Starving Artist No More Blog

020: Getting More Done

Mar 14, 2023
Starving Artist No More | Jennifer Jill Araya
020: Getting More Done

 How do you use your time? During your work days, are you efficient and focused with your time? Time is one of our most precious and most finite resources. As artist business owners who sell our time and creativity energy, time is incredibly valuable to us. So how can you use your time effectively? Are there strategies that can help you get more done, without adding stress and overwhelm to your creative work? Today, we’re going to figure that out. We’re going to dive into strategies you can use to get more done.


Hello, thriving artists, and welcome to Episode 20 of the Starving Artist No More podcast. I’m your host, Jennifer Jill Araya, and I too am a creative entrepreneur working to build an artistic business that fulfills me personally, creatively, and financially. I love working with my fellow creatives to help them shape their business strategy and mold their mindsets around those strategies. I’m so excited for today’s discussion about artistic productivity.

Before we get to that important conversation, though, I do want to mention that I have a resource available on my website that is directly related to today’s topic. If you visit my website,, you can fill out the contact form to receive a copy of my free guide, “Say Goodbye to Feast or Famine: Three Financial Must-Haves for Creative Entrepreneurs.” This guide is all about how to get your finances in order so that you can have some freedom with your time and have some peace about your work schedule. If you struggle with the financial side of your business, this guide is for you. I hope you’ll head on over to my website,, and fill out the contact form so that you can stop being afraid of your business finances and instead live into your role as creative CEO of your business. Finances and productivity are so interconnected for creative entrepreneurs. It might not seem like working on your business finances will help you get more done creatively, but it really will, I promise! And my free guide can help.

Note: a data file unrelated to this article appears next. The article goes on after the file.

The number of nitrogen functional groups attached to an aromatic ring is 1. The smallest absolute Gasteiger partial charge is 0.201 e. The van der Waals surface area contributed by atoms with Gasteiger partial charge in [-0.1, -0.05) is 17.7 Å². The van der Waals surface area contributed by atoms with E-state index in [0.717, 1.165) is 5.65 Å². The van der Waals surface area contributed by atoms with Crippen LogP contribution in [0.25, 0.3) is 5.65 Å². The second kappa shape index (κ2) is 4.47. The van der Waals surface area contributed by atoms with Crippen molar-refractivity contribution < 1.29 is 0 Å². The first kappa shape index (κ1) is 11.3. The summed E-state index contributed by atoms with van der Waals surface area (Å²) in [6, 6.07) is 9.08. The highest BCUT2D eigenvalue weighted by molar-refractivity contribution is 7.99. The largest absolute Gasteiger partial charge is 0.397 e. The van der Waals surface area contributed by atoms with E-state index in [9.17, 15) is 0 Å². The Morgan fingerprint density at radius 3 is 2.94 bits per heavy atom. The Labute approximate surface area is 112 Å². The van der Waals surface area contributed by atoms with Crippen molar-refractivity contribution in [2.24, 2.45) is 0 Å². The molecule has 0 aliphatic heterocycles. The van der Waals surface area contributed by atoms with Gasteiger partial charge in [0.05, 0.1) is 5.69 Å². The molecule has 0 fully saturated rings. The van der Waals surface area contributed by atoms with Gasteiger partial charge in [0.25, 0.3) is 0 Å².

Now let’s pivot and get to the main topic of today’s episode: productivity. How can you get more done in your artistic work? Today’s episode was prompted by an email I received just over a week ago from one of my business coaching students. This creative entrepreneur was looking at her colleagues and friends in her specific creative industry, and at least from her perspective, it seemed like her peers were able to get more projects done each year than she was. She literally asked me, “How do they do it? What systems are these other entrepreneurs using to be more productive, and how can I implement those same systems?”

As I work with creative entrepreneurs, I repeatedly encounter variations of these questions. “How can I get more done? How can I complete more of the projects I love?” When this artist came to me with her questions about productivity and task management, I decided that I needed to make this a podcast topic. If so many of the creative entrepreneurs I know have similar questions, then probably you have those same questions as well.

So, let’s get practical. Let’s talk strategies that you can use to be more efficient and focused in your creative work time.

If you want to get more done, you have to start by knowing what you’re currently doing. If you don’t know what systems and habits you already have around your work, you won’t have any way of evaluating what needs to be updated and changed, and what is ok as-is.

The easiest and most straightforward way to determine what you’re currently doing is to track your activities. Pick a work day, or if you’re really motivated to make change, pick a full work week, when you will track your activities for every hour of your workday. You want to pick a day or week that is relatively “normal” for you, meaning you don’t have lots of unusual meetings or events going on. It’s just an average day or week for you. Then, set an alarm to go off once an hour, every hour, during your work time. When the alarm goes off, write down everything you’ve done in the past hour.